Molecular signature of Epstein Barr virus-positive Burkitt lymphoma and post-transplant lymphoproliferative disorder suggest different roles for Epstein Barr virus

Mohsen Navari, Fabio Fuligni, Maria A. Laginestra, Maryam Etebari, Maria R. Ambrosio, Maria R. Sapienza, Maura Rossi, Giulia De Falco, Davide Gibellini, Claudio Tripodo, Stefano A. Pileri, Lorenzo Leoncini, Pier P. Piccaluga

Research output: Contribution to journalArticlepeer-review

Abstract

Epstein Barr virus (EBV) infection is commonly associated with human cancer and, in particular, with lymphoid malignancies. Although the precise role of the virus in the pathogenesis of different lymphomas is largely unknown, it is well recognized that the expression of viral latent proteins and miRNA can contribute to its pathogenetic role. In this study, we compared the gene and miRNA expression profile of two EBV-associated aggressive B non-Hodgkin lymphomas known to be characterized by differential expression of the viral latent proteins aiming to dissect the possible different contribution of such proteins and EBV-encoded miRNAs. By applying extensive bioinformatic inferring and an experimental model, we found that EBV+ Burkitt lymphoma presented with significant over-expression of EBV-encoded miRNAs that were likely to contribute to its global molecular profile. On the other hand, EBV+ post-transplant diffuse large B-cell lymphomas presented a significant enrichment in genes regulated by the viral latent proteins. Based on these different viral and cellular gene expression patterns, a clear distinction between EBV+ Burkitt lymphoma and post-transplant diffuse large B-cell lymphomas was made. In this regard, the different viral and cellular expression patterns seemed to depend on each other, at least partially, and the latency type most probably played a significant role in their regulation. In conclusion, our data indicate that EBV influence over B-cell malignant clones may act through different mechanisms of transcriptional regulation and suggest that potentially different pathogenetic mechanisms may depend upon the conditions of the interaction between EBV and the host that finally determine the latency pattern.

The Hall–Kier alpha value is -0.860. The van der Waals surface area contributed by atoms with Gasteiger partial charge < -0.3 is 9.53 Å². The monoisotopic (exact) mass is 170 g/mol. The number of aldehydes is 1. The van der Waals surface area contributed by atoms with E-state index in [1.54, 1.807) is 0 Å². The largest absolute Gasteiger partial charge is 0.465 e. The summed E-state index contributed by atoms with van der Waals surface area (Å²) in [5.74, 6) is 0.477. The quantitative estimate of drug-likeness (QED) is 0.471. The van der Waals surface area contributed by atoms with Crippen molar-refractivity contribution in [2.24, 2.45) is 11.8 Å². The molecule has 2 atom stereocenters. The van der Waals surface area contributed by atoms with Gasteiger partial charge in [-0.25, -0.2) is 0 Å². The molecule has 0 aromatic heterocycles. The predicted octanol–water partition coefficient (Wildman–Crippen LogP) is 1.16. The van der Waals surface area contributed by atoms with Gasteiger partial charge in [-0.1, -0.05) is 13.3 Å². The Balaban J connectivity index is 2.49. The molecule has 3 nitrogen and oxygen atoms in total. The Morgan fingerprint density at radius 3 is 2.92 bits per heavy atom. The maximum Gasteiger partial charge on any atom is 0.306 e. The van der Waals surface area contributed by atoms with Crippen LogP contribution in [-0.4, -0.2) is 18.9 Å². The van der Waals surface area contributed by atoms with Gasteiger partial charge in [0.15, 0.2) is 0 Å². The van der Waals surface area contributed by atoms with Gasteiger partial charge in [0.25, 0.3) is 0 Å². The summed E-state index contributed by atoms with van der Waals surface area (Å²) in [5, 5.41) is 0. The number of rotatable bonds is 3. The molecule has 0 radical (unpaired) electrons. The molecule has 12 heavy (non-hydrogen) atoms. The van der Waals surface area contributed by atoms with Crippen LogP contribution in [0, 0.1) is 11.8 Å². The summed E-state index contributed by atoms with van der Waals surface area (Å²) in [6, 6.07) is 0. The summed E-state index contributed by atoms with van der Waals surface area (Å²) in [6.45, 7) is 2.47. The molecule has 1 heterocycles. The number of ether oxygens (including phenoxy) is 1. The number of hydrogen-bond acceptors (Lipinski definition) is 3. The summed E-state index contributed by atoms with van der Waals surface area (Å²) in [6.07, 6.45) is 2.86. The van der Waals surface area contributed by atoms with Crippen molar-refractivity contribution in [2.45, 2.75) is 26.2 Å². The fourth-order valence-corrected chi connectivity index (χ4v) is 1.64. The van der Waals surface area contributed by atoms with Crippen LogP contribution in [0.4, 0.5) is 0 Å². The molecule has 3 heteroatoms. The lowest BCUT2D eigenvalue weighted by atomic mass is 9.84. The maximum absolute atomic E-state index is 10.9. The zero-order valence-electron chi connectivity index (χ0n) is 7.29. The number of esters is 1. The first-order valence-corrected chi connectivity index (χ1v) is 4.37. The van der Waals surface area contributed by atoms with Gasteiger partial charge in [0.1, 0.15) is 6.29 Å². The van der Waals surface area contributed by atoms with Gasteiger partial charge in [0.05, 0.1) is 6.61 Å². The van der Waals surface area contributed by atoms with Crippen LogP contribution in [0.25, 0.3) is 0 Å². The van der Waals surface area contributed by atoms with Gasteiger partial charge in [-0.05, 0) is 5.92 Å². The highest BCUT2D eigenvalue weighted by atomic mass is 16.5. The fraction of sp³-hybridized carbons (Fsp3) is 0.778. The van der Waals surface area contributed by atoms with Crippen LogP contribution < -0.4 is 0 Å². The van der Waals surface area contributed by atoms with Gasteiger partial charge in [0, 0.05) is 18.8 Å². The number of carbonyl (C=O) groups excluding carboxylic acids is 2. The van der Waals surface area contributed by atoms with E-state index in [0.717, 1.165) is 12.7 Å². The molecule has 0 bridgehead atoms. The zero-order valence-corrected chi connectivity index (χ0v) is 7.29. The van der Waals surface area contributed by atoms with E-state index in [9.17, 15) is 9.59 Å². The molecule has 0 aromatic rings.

Original languageEnglish
JournalFrontiers in Microbiology
Volume5
Issue numberDEC
DOIs
Publication statusPublished - 2014

Keywords

  • Burkitt lymphoma
  • Epstein barr virus
  • Gene expression profiling
  • Latency
  • microRNA
  • Post-transplant lymphoproliferative disorder

ASJC Scopus subject areas

  • Microbiology
  • Microbiology (medical)

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